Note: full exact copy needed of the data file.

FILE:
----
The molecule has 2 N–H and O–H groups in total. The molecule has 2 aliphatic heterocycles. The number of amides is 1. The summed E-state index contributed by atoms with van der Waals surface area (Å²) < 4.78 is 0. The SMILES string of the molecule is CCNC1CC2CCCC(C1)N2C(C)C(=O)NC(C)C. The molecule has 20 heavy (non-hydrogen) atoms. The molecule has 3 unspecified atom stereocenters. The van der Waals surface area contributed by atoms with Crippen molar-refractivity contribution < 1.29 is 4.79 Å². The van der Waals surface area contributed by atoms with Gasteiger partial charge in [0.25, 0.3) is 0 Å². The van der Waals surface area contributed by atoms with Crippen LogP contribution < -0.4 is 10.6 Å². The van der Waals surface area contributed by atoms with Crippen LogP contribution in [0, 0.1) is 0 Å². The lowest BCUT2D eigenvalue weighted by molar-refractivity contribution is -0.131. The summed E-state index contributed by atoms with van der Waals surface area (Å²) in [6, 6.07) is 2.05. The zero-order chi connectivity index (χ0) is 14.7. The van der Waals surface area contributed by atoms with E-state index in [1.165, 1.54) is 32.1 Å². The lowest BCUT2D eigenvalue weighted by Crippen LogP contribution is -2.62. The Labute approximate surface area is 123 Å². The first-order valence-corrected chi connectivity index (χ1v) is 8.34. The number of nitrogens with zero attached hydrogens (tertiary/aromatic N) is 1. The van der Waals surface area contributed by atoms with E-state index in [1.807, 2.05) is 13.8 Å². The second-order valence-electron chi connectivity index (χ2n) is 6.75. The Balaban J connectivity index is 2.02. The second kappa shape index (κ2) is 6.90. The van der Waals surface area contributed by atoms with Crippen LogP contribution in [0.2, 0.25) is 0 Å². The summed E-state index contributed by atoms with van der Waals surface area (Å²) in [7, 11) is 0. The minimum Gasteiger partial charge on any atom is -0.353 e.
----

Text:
The molecule has 2 N–H and O–H groups in total. The molecule has 2 aliphatic heterocycles. The number of amides is 1. The summed E-state index contributed by atoms with van der Waals surface area (Å²) < 4.78 is 0. The SMILES string of the molecule is CCNC1CC2CCCC(C1)N2C(C)C(=O)NC(C)C. The molecule has 20 heavy (non-hydrogen) atoms. The molecule has 3 unspecified atom stereocenters. The van der Waals surface area contributed by atoms with Crippen molar-refractivity contribution < 1.29 is 4.79 Å². The van der Waals surface area contributed by atoms with Gasteiger partial charge in [0.25, 0.3) is 0 Å². The van der Waals surface area contributed by atoms with Crippen LogP contribution < -0.4 is 10.6 Å². The van der Waals surface area contributed by atoms with Crippen LogP contribution in [0, 0.1) is 0 Å². The lowest BCUT2D eigenvalue weighted by molar-refractivity contribution is -0.131. The summed E-state index contributed by atoms with van der Waals surface area (Å²) in [6, 6.07) is 2.05. The zero-order chi connectivity index (χ0) is 14.7. The van der Waals surface area contributed by atoms with E-state index in [1.165, 1.54) is 32.1 Å². The lowest BCUT2D eigenvalue weighted by Crippen LogP contribution is -2.62. The Labute approximate surface area is 123 Å². The first-order valence-corrected chi connectivity index (χ1v) is 8.34. The number of nitrogens with zero attached hydrogens (tertiary/aromatic N) is 1. The van der Waals surface area contributed by atoms with E-state index in [1.807, 2.05) is 13.8 Å². The second-order valence-electron chi connectivity index (χ2n) is 6.75. The Balaban J connectivity index is 2.02. The second kappa shape index (κ2) is 6.90. The van der Waals surface area contributed by atoms with Crippen LogP contribution in [0.2, 0.25) is 0 Å². The summed E-state index contributed by atoms with van der Waals surface area (Å²) in [7, 11) is 0. The minimum Gasteiger partial charge on any atom is -0.353 e.